Like any of the other technical trades on our list, it's important to be reactionary with A. O. Smith. That's because, while shares are waiving a caution flag with this double top pattern, shares are still holding their uptrend at this point. AOS doesn't become a high-probability downside trade until $44 gets violated. If you own shares, don't try to guess when the move is going to happen, just sell it when it does.
Enterprise Products Partners
You don't need to know much about technical price patterns to figure out the one showing up on Enterprise Products Partners' (EPD) - Get Free Reportchart right now. Instead, the price action in this $53 billion midstream energy stock is about as simple as it gets. EPD has been trending lower since July, selling off in a well-defined price range. And shares are testing another "sell zone" this week.
Enterprise Products Partners' downtrend is formed by a pair of parallel trendlines that have defined the high-probability range for shares to stay stuck within over the last five months. So far, every time EPD has touch the top of its price channel, shares have gotten swatted lower. And as shares test that level for a fifth time this week, it makes sense to sell the next bounce lower.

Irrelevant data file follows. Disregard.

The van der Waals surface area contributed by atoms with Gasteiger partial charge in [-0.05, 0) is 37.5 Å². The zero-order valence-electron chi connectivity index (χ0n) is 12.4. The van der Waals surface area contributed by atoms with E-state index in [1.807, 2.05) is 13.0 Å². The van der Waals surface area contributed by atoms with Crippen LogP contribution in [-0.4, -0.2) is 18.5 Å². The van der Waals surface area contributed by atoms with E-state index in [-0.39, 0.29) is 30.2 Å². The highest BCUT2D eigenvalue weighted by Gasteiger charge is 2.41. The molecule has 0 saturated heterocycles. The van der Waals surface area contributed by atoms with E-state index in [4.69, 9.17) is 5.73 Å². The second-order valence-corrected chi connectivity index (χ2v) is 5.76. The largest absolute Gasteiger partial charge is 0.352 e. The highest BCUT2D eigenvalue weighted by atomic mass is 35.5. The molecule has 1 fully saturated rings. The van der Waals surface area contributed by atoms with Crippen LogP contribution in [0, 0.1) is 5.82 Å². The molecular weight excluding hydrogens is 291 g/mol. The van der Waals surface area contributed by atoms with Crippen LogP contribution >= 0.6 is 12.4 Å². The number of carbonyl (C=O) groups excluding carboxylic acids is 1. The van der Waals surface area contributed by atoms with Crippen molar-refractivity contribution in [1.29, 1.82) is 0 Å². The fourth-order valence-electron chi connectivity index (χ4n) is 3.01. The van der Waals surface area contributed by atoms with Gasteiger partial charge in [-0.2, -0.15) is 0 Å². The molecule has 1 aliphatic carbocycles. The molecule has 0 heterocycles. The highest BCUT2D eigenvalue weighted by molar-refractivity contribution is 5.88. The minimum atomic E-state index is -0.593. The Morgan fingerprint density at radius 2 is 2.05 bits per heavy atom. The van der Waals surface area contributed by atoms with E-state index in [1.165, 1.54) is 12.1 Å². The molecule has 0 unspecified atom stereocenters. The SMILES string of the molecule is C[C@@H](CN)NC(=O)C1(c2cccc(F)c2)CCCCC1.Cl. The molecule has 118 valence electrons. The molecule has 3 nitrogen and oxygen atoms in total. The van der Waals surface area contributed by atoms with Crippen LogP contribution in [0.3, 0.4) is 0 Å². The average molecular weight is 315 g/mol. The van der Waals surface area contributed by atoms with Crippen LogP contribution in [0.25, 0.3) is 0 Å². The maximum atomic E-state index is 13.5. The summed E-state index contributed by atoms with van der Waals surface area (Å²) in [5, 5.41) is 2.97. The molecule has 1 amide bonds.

Waiting for this week's bounce lower before clicking "sell" is a critical part of risk management for two big reasons: it's the spot where prices are the highest within the channel, and alternatively it's the spot where you'll get the first indication that the downtrend is ending. Remember, all trend lines do eventually break, but by actually waiting for the bounce to happen first, you're confirming that sellers are still in control before you unload shares of Enterprise.
EPD isn't the only midstream energy stock that's showing some cracks right now -- energy infrastructure giant Kinder Morgan (KMI) - Get Free Reportis another. Kinder Morgan has fared far better than Enterprise this year, rallying more than 40% on a price basis since January. But now, shares are starting to look "toppy." Here's why.
Kinder Morgan is forming a head and shoulders top, a bearish reversal pattern that indicates exhaustion among buyers. The pattern is formed by two swing highs that top out at approximately the same level (the shoulders), separated by a higher high (the head). The sell signal triggers when Kinder Morgan's neckline gets materially violated -- that happens just below the $20 price level.
The head and shoulders top in Kinder Morgan has been a long-term price setup, and that means it also comes with long-term trading implications when and if that $20 level gets violated. From a risk-management standpoint, once $20 gets busted, the downside target on KMI becomes prior support at $17. Keep a close eye on how Kinder Morgan trades as shares approach that make-or-break $20 price tag.
At the time of publication, author had no positions in the stocks mentioned.